Judge Vincent says further: "On the same ground, in 1797, stood a stockade fort built by Maj. Denny in 1794; it was commanded by an officer of the army, Lieut. Marten, with twelve or fifteen soldiers. The same year (1797) a new fort was built, which is still occupied by a family, though very much dilapidated, and some parts apparently ready to fall. This blockhouse was at one time a storehouse; in 1813 (after the battle of Lake Erie) a body of prisoners and wounded men were there quartered; it was next connected with other buildings, the whole being weatherboarded, and a respectable hotel constituted. The main street of the borough running from north to south passes in front of the "Blockhouse Hotel," and over the same ground which was occupied by the French and first American forts."

Sketch of the Site of Fort Le Boeuf, Waterford, Erie Co., PA.

"In the neighborhood of the depot, two miles northeast of tire blockhouse, spikes, bullets, cannon balls, etc., have been found. In another part of the town, a quarter of a mile from the fort, a hillock is called "Washington's Mound" from the fact (as tradition has it) that Washington, when on his mission in 1753, spent a night there."

The extract following is taken from a manuscript paper furnished the writer by Mrs. Mary Judson Snowden, of Waterford, Pa., a lady specially conversant with the history of Le Boeuf, and one who has had the benefit of the personal recollections of those who were a part of what they related.

"State troops reached Waterford in May, of that year [1794], and built the second fort or blockhouse, which in turn was covered with clapboards, furnished with the conveniences of the time, a large addition made in the rear, and a large porch extending over the sidewalk in front and supported by colonial pillars. It was used as a hotel and residence up to 1868, when it caught fire in some unknown way and burned to the ground —the old logs, and ancient port-holes showing as the modern surface covering burned away. * * * The exact site of the original French Fort is not positively known, but was near the centre of High street, a little below First alley, and, of course, now belongs to the street, which, however, is one hundred feet wide. The site of the second fort or blockhouse, which stood till 1868, is just above First alley, fronting on High street. The spot is fenced in, and used as a yard. The old cellar with all the debris of crumbling walls, old chimneys, &c., is just as the fire left it over a quarter of a century ago. It belongs now to the heirs of John W. Mauross."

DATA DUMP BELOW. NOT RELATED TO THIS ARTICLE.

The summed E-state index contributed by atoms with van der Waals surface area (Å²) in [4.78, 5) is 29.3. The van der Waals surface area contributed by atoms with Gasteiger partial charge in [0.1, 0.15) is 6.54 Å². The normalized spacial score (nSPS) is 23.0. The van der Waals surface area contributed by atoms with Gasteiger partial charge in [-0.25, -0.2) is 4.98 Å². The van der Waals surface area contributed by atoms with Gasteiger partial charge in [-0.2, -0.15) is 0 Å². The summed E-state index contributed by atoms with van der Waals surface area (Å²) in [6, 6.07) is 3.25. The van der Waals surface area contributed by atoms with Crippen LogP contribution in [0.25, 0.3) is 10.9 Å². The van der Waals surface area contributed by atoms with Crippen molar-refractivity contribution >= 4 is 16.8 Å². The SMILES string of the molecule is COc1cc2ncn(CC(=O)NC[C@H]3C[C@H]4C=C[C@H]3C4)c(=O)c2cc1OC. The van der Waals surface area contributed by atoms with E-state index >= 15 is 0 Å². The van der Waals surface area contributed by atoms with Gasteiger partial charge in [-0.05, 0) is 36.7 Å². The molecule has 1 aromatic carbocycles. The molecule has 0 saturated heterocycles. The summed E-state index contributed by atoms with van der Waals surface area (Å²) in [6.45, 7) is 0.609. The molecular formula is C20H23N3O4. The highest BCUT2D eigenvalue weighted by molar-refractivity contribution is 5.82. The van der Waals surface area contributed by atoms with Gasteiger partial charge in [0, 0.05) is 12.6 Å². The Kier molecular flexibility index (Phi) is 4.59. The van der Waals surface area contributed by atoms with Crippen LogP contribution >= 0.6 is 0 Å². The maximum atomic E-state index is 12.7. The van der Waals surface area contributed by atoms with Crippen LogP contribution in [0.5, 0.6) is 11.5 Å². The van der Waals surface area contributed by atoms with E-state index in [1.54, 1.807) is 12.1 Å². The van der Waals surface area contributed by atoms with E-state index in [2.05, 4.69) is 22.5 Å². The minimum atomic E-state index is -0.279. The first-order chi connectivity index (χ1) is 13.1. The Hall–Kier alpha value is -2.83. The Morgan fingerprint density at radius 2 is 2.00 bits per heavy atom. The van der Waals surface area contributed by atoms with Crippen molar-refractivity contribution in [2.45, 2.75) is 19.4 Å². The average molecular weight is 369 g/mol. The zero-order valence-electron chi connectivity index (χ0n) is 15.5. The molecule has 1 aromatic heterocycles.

Notes to Fort Le Boeuf.

(1.) I desire to acknowledge the advantages I have had from extracting from the History of Erie county, by Miss Laura G. Sanford, much material used in this article. As in the article on Presqu'Isle, I have likewise in this on Le Boeuf been assisted by her manuscript contributions, very materially.

The papers belonging to the post-revolutionary period, which have been quoted from, will be found for the most part in the Sixth Volume of Penn'a Archives, second series—among the "Papers Relating to the Establishment of Presqu'Isle."

(2.) "The ancient name of the river now called Allegheny, was Ohio, or, as the French called it, "La Belle Riviere," Beautiful river.—French creek, in Coffen's statement, is called Aux Boeufs." On the leaden plate buried by Celoron, it is called Toradakin. The French invariably called it the River Aux Boeufs [River of Beeves or Buffaloes—Beef River]. In one of the French despatches it is said that it was called by the English, "Venango" river. At the time of Washington's visit here, he rechristened it French creek, by which name it has been known ever since.

The road from Venango to Le Boeuf was described in 1759 as being "trod and good;" thence to Presqu'Isle, about half a day's journey, as "very low and swampy and bridged almost all the way."

The portage or causeway is frequently alluded to. It required great labor to keep it open, and it was often in a miserable condition. In 1782 the causeway from Presqu'Isle to Le Boeuf is said to have been "rotten and impassable."